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On Sep 27, 2004, at 11:49 PM, Brad Appleton wrote:
>> *I Think* that what people find uncomfortable about copies is
>> that the ADDRESS or LOCATION changes.
> I'm not so sure. If we assume the copy is being used to
> identify and reproduce a "configuration", then I think
> what they are worried about is that "the name of the thing"
> ALWAYS refers to the same set of things (the same name
> always means the same configuration).
> A copy is a living, evolvable thing. And unless/until
> they have a way to make them sealed/frozen, that makes
> them nervous.
Well, I think everyone is in 100% agreement here. Subversion
definitely needs to make tags more concrete than they are
Just for my curiosity, do you feel this way about every other
versioning system out there that allows modifications to tags?
> But I think separate from that, for some at least, isn't
> whether or not the thing is changeable; it is whether or
> not the thing "rightfully" belongs (and should be viewed
> together with) the other set of things in will show-up
Show up where? I simply cannot get so many people concerning
themselves about the backend storage format!
> Kind of like on "Sesame street" when they show a picture
> of several things and say "one of these things is different
> from the others; one of these things just doesn't belong" :-)
But, I think many feel that it belongs far more than the attribute
system! For heaven's sake, people have been using "copy and move
aside" for version control since the advent of electronic storage!
>> Others would say that keeping the feature set minimalist, and
>> not cluttering it with useful, though technically arbitrary
>> 'fixes' (which some may classify as crutches for some people's
>> inability or unwillingness to adopt to a new conceptual model)
>> may, over time, destroy both the technical and conceptual
>> cleanliness of an inherently more powerful model.
> And I feel the same way, except that I differ in what
> corresponds to simplest, cleanest, and minimalist. I
> think the other thing could be done in such a way that is
> in fact simpler, and cleaner, and more minimal than the
> current implementation. And that adding extending existing
> functionality doesn't necessarily make the existing model
> more complex, and in fact can even make the model simpler
> if "factored down" to the right core-set of simple but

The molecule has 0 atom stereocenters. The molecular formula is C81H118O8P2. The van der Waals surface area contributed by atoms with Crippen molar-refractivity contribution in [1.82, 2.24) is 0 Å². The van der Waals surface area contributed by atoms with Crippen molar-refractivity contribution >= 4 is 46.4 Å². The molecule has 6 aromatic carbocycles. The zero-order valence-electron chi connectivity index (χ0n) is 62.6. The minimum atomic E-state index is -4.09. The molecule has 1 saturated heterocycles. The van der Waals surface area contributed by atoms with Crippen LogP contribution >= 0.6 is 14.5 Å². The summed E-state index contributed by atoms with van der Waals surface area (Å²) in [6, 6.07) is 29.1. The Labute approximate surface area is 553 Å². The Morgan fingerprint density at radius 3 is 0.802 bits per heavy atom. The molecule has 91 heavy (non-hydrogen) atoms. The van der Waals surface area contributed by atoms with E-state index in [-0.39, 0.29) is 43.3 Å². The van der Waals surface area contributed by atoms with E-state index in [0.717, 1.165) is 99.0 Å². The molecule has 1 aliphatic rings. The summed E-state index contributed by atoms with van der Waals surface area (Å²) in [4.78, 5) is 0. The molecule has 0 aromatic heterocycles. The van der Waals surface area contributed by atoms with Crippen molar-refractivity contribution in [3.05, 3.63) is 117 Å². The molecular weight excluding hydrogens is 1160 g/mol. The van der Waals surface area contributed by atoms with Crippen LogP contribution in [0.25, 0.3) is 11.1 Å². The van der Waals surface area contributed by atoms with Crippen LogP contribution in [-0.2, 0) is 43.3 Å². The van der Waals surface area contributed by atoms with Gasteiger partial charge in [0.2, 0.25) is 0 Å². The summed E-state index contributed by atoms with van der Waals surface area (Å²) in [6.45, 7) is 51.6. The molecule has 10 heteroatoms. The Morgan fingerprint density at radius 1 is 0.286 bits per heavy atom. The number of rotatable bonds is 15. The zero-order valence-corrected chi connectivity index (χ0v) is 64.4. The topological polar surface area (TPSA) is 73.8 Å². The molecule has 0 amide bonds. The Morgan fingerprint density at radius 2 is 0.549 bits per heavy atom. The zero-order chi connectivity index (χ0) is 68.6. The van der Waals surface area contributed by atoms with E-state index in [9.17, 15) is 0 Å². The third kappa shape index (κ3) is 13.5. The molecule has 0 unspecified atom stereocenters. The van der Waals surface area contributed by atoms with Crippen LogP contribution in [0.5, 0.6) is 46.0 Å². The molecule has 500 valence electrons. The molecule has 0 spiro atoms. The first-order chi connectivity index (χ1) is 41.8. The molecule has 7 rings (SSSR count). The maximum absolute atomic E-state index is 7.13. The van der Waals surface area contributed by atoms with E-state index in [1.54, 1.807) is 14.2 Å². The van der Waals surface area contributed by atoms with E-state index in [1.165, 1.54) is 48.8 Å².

> powerful primitives (two of which "copies" currently try
> to combine into a single "primitive").
Well, from the code and future maintenance perspective, what's
there and working is certainly the most clean.
> That wouldn't even have to invent much of anything new,
> just use whats already there with a meaning that makes
> sense for "metadata" nodes like branches/labels (as opposed
> to user files and directories :-). Its not adding new
> concepts so much as reusing what is already there, and figuring
> how it can meaningfully apply in a way that hadn't necessarily
> been realized yet (so instead of the concepts and their
> functionality being new, what instead happened is existing
> concepts were successfully translated into a new frame/context)
Sorry, Brad, just cannot agree with you here. I think it's just
about people's inflexibility in adopting to new ideas. Each and
every (or nearly so) person who has an issue with this has stated
a vague uneasiness with large numbers of "items" being required
to physically render something that is entirely a logical
After all, Subversion provides complete separation of backend
storage systems. Everyone is complaining about (and has been
complaining about) a purely arbitrary representation of the
repository based upon the first two backends, and how the
working copies are represented when represented as a
filesystem (i.e. when moved to a working copy) or when viewed
via 'svn ls'. This is particularly bizarre with the default
Question: How else could one represent it with the complete
context provided by current implementations? It provides a
simple mapping of each and every tracked item in a method
that everyone who understands hierarchical filesystems
can instantly grasp.
That, to me, is the very definition of a good conceptual
model! CVS at its core never had this. Try explaining
tags and branches to non-technical computer users, such
as graphic artists or middle managers, in any other
versioning system and you'll know what I mean. Of course,
I'm sure that you know exactly what I mean. :-)
- -- Tom Mornini
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Received on Tue Sep 28 20:06:22 2004